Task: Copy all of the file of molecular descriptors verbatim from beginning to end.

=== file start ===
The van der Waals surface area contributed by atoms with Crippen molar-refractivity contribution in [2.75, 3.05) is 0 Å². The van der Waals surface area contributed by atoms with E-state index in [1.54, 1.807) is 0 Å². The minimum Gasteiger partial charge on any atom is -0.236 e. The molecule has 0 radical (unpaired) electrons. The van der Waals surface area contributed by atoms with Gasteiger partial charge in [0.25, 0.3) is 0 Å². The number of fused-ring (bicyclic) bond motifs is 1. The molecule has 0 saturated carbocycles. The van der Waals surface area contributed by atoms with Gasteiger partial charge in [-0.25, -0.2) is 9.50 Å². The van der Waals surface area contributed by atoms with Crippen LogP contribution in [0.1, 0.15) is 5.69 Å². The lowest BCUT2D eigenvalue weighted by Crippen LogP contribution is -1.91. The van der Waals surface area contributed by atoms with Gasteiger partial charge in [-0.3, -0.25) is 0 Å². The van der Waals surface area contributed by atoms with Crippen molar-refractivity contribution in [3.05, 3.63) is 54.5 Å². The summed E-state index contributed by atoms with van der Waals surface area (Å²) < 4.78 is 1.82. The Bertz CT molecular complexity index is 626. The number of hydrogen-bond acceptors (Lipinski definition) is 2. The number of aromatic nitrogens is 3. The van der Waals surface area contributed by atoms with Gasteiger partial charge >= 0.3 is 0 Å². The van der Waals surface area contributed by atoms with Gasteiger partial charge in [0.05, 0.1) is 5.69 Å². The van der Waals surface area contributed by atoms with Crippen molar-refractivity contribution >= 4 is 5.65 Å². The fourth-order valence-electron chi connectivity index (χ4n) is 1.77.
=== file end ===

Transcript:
The van der Waals surface area contributed by atoms with Crippen molar-refractivity contribution in [2.75, 3.05) is 0 Å². The van der Waals surface area contributed by atoms with E-state index in [1.54, 1.807) is 0 Å². The minimum Gasteiger partial charge on any atom is -0.236 e. The molecule has 0 radical (unpaired) electrons. The van der Waals surface area contributed by atoms with Gasteiger partial charge in [0.25, 0.3) is 0 Å². The number of fused-ring (bicyclic) bond motifs is 1. The molecule has 0 saturated carbocycles. The van der Waals surface area contributed by atoms with Gasteiger partial charge in [-0.25, -0.2) is 9.50 Å². The van der Waals surface area contributed by atoms with Crippen LogP contribution in [0.1, 0.15) is 5.69 Å². The lowest BCUT2D eigenvalue weighted by Crippen LogP contribution is -1.91. The van der Waals surface area contributed by atoms with Gasteiger partial charge in [-0.3, -0.25) is 0 Å². The van der Waals surface area contributed by atoms with Crippen molar-refractivity contribution in [3.05, 3.63) is 54.5 Å². The summed E-state index contributed by atoms with van der Waals surface area (Å²) < 4.78 is 1.82. The Bertz CT molecular complexity index is 626. The number of hydrogen-bond acceptors (Lipinski definition) is 2. The number of aromatic nitrogens is 3. The van der Waals surface area contributed by atoms with Gasteiger partial charge >= 0.3 is 0 Å². The van der Waals surface area contributed by atoms with Gasteiger partial charge in [0.05, 0.1) is 5.69 Å². The van der Waals surface area contributed by atoms with Crippen molar-refractivity contribution >= 4 is 5.65 Å². The fourth-order valence-electron chi connectivity index (χ4n) is 1.77.